Making Money, Terry Pratchett's Nebula-nominated, thirty-somethingth novel in Discworld series, could be a subtitled, "a comic fantasy on contemporary themes," ie the large-scale consensual fraud that is a banking system.
In a sense, Making Money is Neal Stephenson's The Baroque Cycle writ small and funny. I should reveal here that I did not finish The Baroque Cycle. This is also only the third Discworld novel I have read, but enjoyed the other two.
Clearly there has been a lot going on since I last visited the Discworld. Moist von Lipwig, also the hero of Going Postal, was a petty thief and con-man given the choice of facing the gallows, or setting Ankh-Morpork's postal system on its feet. He has now been drafted to reform the Royal Bank of Ankh-Morpork, although there is also a lingering feeling that he has been gently but firmly ushered into a conspiracy to nationalize Ankh-Morpork's banking system. Sound familiar? There's also a mad plutocrat and an enigmatic mystery surrounding the city's golems, who are not Jewish but are definitely indefatigable workers made of clay.
In the ensuing pages, Moist's shrewd grasp of street-level microeconomics once again stands him in good stead (viz the grasp of "sweating" gold currency - jingling it in a bag until it sheds enough gold dust to be usable). To say that he succeeds by liberating Ankh-Morpork from the gold standard sells the book a bit short. Pratchett deftly dramatizes the question "what is money?" in the context of a fantasy novel. Is it gold? Why is it gold, when gold isn't good for anything other than being gold? If it's not gold, what the hell is it? Hint: the symbol of economics is a worn black top hat - a symbol for cheap magic, just sleight of hand really; a dirty kind of psychological magic. Or as Pratchett puts it, "It was a dream, but Moist was good at selling dreams. And if you could sell the dream to enough people, no one dared to wake up."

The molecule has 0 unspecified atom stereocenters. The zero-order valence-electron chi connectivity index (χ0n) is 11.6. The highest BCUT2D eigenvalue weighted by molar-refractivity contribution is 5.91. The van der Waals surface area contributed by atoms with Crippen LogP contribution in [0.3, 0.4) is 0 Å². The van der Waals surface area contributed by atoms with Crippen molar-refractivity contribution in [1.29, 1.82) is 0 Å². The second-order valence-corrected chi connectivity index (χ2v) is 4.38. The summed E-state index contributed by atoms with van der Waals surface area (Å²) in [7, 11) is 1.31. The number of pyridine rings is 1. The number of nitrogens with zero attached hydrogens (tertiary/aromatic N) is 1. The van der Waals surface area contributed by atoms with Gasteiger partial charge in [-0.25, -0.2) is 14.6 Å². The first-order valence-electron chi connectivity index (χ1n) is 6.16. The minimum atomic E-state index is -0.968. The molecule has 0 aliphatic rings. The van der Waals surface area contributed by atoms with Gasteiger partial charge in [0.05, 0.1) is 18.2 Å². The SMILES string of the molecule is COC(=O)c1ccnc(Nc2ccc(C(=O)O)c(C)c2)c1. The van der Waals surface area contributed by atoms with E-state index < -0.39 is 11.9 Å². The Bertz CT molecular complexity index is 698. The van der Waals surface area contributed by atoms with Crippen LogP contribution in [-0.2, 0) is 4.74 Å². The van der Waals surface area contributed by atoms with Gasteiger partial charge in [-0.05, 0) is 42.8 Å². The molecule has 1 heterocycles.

The comic results of contemporary capitalism mixed in with heroic fantasy - as old as Bilbo's contractual negotiations with a wizard and a band of dwarves - are in full play here. The arrival of a cohort of golems threatens not mayhem, but a labor shortage; an alchemical economic instrument reveals the witchy reversibility of causation between economic model and reality, courtesy a mad scientist (er simulationist-economist) and his Igor.
For all the economic theory in play here, Pratchett makes everything look easy - you get the sense that he's one of the smartest people writing fantasy out there, but he just doesn't feel like showing it off. He is always unbelievably fluid in his prose and the comic aphorisms that seem to flow out of him. Every once in a while he cues his punchlines too noticeably, with an "after all," or an "oh all right then." But it's hard to complain - he also uses the word "hopefully" correctly. Also: "charivari."